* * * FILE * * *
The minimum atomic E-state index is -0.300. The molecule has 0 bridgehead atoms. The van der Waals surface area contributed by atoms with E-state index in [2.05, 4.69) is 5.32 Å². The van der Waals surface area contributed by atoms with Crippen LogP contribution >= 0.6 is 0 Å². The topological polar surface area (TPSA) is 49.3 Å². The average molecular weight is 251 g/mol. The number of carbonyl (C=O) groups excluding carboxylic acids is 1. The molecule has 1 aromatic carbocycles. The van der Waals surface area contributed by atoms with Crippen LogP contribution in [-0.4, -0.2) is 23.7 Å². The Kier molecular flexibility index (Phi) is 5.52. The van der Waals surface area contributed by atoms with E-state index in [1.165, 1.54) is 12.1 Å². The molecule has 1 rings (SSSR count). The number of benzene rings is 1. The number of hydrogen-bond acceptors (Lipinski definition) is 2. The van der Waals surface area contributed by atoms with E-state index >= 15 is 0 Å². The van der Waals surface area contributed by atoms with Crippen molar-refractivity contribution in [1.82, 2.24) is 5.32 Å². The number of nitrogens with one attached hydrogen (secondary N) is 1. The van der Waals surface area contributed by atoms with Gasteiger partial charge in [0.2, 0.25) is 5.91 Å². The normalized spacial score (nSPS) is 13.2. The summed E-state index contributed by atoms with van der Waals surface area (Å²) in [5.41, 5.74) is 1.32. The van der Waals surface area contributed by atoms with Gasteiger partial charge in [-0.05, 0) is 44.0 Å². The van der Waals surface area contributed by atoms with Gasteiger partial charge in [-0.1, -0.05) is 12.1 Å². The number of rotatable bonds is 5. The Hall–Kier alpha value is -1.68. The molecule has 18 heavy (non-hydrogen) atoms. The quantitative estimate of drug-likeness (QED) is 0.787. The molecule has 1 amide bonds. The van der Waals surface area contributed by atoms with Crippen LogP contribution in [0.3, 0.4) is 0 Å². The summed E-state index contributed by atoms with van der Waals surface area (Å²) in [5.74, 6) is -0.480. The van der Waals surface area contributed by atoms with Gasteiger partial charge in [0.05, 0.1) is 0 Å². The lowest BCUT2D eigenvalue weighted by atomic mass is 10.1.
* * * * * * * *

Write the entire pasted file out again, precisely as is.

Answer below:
The minimum atomic E-state index is -0.300. The molecule has 0 bridgehead atoms. The van der Waals surface area contributed by atoms with E-state index in [2.05, 4.69) is 5.32 Å². The van der Waals surface area contributed by atoms with Crippen LogP contribution >= 0.6 is 0 Å². The topological polar surface area (TPSA) is 49.3 Å². The average molecular weight is 251 g/mol. The number of carbonyl (C=O) groups excluding carboxylic acids is 1. The molecule has 1 aromatic carbocycles. The van der Waals surface area contributed by atoms with Crippen LogP contribution in [-0.4, -0.2) is 23.7 Å². The Kier molecular flexibility index (Phi) is 5.52. The van der Waals surface area contributed by atoms with E-state index in [1.165, 1.54) is 12.1 Å². The molecule has 1 rings (SSSR count). The number of benzene rings is 1. The number of hydrogen-bond acceptors (Lipinski definition) is 2. The van der Waals surface area contributed by atoms with E-state index >= 15 is 0 Å². The van der Waals surface area contributed by atoms with Crippen molar-refractivity contribution in [1.82, 2.24) is 5.32 Å². The number of nitrogens with one attached hydrogen (secondary N) is 1. The van der Waals surface area contributed by atoms with Gasteiger partial charge in [0.2, 0.25) is 5.91 Å². The normalized spacial score (nSPS) is 13.2. The summed E-state index contributed by atoms with van der Waals surface area (Å²) in [5.41, 5.74) is 1.32. The van der Waals surface area contributed by atoms with Gasteiger partial charge in [-0.05, 0) is 44.0 Å². The van der Waals surface area contributed by atoms with Gasteiger partial charge in [-0.1, -0.05) is 12.1 Å². The number of rotatable bonds is 5. The Hall–Kier alpha value is -1.68. The molecule has 18 heavy (non-hydrogen) atoms. The quantitative estimate of drug-likeness (QED) is 0.787. The molecule has 1 amide bonds. The van der Waals surface area contributed by atoms with Crippen LogP contribution in [0.3, 0.4) is 0 Å². The summed E-state index contributed by atoms with van der Waals surface area (Å²) in [5.74, 6) is -0.480. The van der Waals surface area contributed by atoms with Gasteiger partial charge in [0.05, 0.1) is 0 Å². The lowest BCUT2D eigenvalue weighted by atomic mass is 10.1.